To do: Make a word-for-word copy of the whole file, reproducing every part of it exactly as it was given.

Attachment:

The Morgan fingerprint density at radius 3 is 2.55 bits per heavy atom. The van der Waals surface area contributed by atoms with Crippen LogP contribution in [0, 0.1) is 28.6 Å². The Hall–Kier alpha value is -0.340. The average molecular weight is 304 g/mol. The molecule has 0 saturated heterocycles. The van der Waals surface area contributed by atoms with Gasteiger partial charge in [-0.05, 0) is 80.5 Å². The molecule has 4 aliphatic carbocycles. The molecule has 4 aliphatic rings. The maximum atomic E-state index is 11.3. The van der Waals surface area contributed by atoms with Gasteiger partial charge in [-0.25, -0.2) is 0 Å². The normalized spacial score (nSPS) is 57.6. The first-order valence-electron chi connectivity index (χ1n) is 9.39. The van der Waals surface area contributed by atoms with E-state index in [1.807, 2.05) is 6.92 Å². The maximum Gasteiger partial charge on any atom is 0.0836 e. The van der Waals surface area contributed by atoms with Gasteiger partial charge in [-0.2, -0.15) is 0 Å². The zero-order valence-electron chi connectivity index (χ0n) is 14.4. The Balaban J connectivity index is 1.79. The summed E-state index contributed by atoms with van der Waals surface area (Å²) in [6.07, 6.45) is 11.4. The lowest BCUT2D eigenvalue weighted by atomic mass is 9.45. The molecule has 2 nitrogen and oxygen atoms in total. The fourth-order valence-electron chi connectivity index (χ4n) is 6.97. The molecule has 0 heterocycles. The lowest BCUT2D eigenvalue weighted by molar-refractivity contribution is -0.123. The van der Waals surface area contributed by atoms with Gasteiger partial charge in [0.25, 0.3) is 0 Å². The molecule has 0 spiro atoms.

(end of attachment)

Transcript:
The Morgan fingerprint density at radius 3 is 2.55 bits per heavy atom. The van der Waals surface area contributed by atoms with Crippen LogP contribution in [0, 0.1) is 28.6 Å². The Hall–Kier alpha value is -0.340. The average molecular weight is 304 g/mol. The molecule has 0 saturated heterocycles. The van der Waals surface area contributed by atoms with Gasteiger partial charge in [-0.05, 0) is 80.5 Å². The molecule has 4 aliphatic carbocycles. The molecule has 4 aliphatic rings. The maximum atomic E-state index is 11.3. The van der Waals surface area contributed by atoms with Gasteiger partial charge in [-0.25, -0.2) is 0 Å². The normalized spacial score (nSPS) is 57.6. The first-order valence-electron chi connectivity index (χ1n) is 9.39. The van der Waals surface area contributed by atoms with E-state index in [1.807, 2.05) is 6.92 Å². The maximum Gasteiger partial charge on any atom is 0.0836 e. The van der Waals surface area contributed by atoms with Gasteiger partial charge in [-0.2, -0.15) is 0 Å². The zero-order valence-electron chi connectivity index (χ0n) is 14.4. The Balaban J connectivity index is 1.79. The summed E-state index contributed by atoms with van der Waals surface area (Å²) in [6.07, 6.45) is 11.4. The lowest BCUT2D eigenvalue weighted by atomic mass is 9.45. The molecule has 2 nitrogen and oxygen atoms in total. The fourth-order valence-electron chi connectivity index (χ4n) is 6.97. The molecule has 0 heterocycles. The lowest BCUT2D eigenvalue weighted by molar-refractivity contribution is -0.123. The van der Waals surface area contributed by atoms with Gasteiger partial charge in [0.25, 0.3) is 0 Å². The molecule has 0 spiro atoms.